This should be Twitter’s time to shine.
In its 10 years of existence, the site has evolved from a curiosity to an indispensable part of the global communications landscape. If there were any doubts about its centrality to the pubic discourse, they’ve been dispelled by the current US presidential campaign. Donald Trump’s late-night binges on Twitter have driven the news cycle, political partisans are waging war across the platform, and emails released by Wikileaks show just how much care rival Hillary Clinton’s team puts into crafting her tweets.
When asked about Twitter during the second presidential debate, Trump praised the service, calling it “very effective,” an unsolicited endorsement few companies would turn down.
And yet, despite all its success, Twitter is looking more and more like a business failure. The company hasn’t had a profitable quarter in the three years since it went public, it was unable to find a buyer recently during a very public attempt to sell itself, and, according to Bloomberg, it’s now planning on laying off 8% of its employees, about 300 workers. More ominously, user growth is stalling. Twitter’s base of 313 million monthly active users has been little changed for about a year while social media peers like Facebook and Snapchat continue to grow.
Many of Twitter’s problems can be blamed on management failures. The company has churned through senior leaders, including six heads of product in six years, and its co-founder and CEO Jack Dorsey was pushed out of the company in 2008, only to return as CEO last year.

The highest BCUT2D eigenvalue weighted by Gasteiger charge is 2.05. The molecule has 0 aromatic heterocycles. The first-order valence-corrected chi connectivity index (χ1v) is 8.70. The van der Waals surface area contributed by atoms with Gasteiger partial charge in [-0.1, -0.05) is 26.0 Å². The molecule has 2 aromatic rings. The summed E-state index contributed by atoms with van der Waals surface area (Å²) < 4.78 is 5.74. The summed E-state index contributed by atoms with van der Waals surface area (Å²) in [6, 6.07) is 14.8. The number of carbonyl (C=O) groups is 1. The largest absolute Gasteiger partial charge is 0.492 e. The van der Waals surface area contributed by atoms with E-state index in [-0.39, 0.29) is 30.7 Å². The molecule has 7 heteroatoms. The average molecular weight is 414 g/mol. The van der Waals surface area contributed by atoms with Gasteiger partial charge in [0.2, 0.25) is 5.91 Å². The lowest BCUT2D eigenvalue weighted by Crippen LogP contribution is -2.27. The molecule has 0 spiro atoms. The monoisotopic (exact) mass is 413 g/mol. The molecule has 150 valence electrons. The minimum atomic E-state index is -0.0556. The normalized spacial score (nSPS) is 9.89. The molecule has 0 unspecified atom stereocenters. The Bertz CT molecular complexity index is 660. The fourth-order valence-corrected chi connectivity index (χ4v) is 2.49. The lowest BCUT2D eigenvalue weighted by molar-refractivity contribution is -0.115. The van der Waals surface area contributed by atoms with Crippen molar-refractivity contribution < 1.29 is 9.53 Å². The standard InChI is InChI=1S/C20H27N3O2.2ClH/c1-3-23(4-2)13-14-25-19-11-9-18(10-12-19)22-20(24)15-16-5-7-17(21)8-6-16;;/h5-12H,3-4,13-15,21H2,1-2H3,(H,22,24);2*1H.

The disruption at the top has left Twitter without a clear growth strategy, and a confusing bundle of initiatives, such as streaming NFL games and buying Periscope. It’s also tinkered with its core product to make it more user friendly, for instance removing photos and attachments from its 140-character limits, and creating a Moments tab to display news. But Twitter has been slow to address the bullying on its site—and the racist, sexist, and anti-Semitic abuse that can be regularly found on the platform may have kept Disney from acquiring the company.
Twitter may be caught in the dilemma faced by many technology companies: Its health depends on continued growth, yet there may be a finite universe of users. Certainly Twitter’s service isn’t for everybody. Most people with Twitter accounts don’t use them regularly, and as many as 44% of users have never tweeted, according to a 2014 analysis.
In media, politics, technology, and entertainment, Twitter has become an essential tool. But anyone outside the conversation can be forgiven for wondering what all the fuss is about. Ultimately, Twitter may be less like Facebook than like eBay, a site critical for hobbyists but largely irrelevant for the rest of the world.